We give way too much credit to that part of us we call the self. But how real is that self? How truly permanent is the thing we call the self? We’re always changing . . .  our taste in music, in food, even in people. Our personality changes, and so does much else about us, yet we always hang onto the rigid sense of self: this is who I am. But really, it’s a case of “this is who I am right now.” We do change, so why do we hang on so tightly to that sense of self? When we do that, we suffer because we really care what other people think about us and how we have defined ourselves. If people like the self that we are identifying with today, we feel great. But tomorrow if someone disapproves of our sense of self with which we’re identifying, then we can feel horrible. We’re putting ourselves on an emotional roller coaster: it goes up and down. Up and down, we go with our emotions based on what we think about ourselves or what other people think about us.

If we no longer identify with the sense of self that isn’t that real anyway, we can just be free to be like a young child—we can be free of what other people think or feel, we can be free of what we think, and we can just live our lives. Then we’re going to find happiness because we’re not going to be so concerned about what other people think or about getting their approval. Doing things just because we want to do them generates happiness in all of us, but we do have to let go of that self.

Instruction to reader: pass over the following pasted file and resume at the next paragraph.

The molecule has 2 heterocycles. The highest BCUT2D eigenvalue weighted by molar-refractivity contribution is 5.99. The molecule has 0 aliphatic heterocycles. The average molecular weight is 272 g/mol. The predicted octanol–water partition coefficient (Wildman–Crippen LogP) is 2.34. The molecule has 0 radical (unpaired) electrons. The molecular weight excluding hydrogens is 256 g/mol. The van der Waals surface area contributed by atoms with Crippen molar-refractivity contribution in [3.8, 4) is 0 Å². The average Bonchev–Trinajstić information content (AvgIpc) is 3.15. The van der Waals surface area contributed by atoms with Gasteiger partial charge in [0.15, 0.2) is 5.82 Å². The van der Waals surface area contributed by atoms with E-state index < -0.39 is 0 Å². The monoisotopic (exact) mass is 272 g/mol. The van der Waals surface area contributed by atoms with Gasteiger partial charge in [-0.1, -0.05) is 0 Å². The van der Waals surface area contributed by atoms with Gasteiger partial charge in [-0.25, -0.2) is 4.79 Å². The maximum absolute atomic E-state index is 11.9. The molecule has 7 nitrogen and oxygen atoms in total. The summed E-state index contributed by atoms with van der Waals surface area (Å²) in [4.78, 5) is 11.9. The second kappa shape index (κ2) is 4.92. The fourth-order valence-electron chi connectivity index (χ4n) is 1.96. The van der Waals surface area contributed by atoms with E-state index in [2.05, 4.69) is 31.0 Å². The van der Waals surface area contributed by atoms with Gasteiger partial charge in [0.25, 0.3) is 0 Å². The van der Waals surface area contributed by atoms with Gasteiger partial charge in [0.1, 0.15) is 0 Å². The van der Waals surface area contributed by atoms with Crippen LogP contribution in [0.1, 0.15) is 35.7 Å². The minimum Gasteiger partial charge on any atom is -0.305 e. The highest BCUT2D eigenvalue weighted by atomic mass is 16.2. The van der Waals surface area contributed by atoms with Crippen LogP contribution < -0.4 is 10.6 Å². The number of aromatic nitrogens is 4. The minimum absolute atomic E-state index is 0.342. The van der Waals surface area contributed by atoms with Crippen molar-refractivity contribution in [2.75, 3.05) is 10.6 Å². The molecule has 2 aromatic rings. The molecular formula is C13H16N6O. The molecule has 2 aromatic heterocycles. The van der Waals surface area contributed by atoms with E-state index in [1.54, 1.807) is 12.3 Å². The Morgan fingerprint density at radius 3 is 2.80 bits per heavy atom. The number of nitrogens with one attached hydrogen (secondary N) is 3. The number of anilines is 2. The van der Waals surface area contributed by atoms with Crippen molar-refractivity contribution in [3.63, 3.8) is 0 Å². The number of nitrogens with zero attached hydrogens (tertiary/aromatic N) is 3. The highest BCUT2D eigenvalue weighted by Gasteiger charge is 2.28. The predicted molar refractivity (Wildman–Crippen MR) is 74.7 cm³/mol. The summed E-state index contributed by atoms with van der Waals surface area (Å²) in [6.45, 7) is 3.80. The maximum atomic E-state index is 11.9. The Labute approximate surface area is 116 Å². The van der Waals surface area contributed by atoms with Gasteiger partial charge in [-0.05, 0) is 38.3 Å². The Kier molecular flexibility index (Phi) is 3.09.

When we were younger, our defined self had a small grip on us, but as we got older, it started to paralyze us. This can be challenging to change because we have been conditioned for years to care about what others think.

We can reverse the influence others’ opinions have on us bit by bit, and the more we reverse it, the more happiness we’re going to find. We do that by having small pockets of not looking at or listening to other people’s opinions. We begin to change with small steps. It can be as simple as wearing an outfit that we normally wouldn’t wear just because we want to. Now, we have to be a little careful here because if we’re not confident about what we’re doing, we’re going to look at other people and see if they approve or disapprove of us. If we give them our power, we are going to lose that sense of spontaneity. We have to surround ourselves with people that are kind, loving, and accepting and stop paying attention to what other people think. When people want to share their opinion with us, we have to be careful that it’s very beautiful and positive, and if it isn’t, say, “Well, that’s okay; I don’t really want to hear it.” People want to comment on a behavior, but if we work towards letting it go unless it’s beautiful and loving, we’ll do better.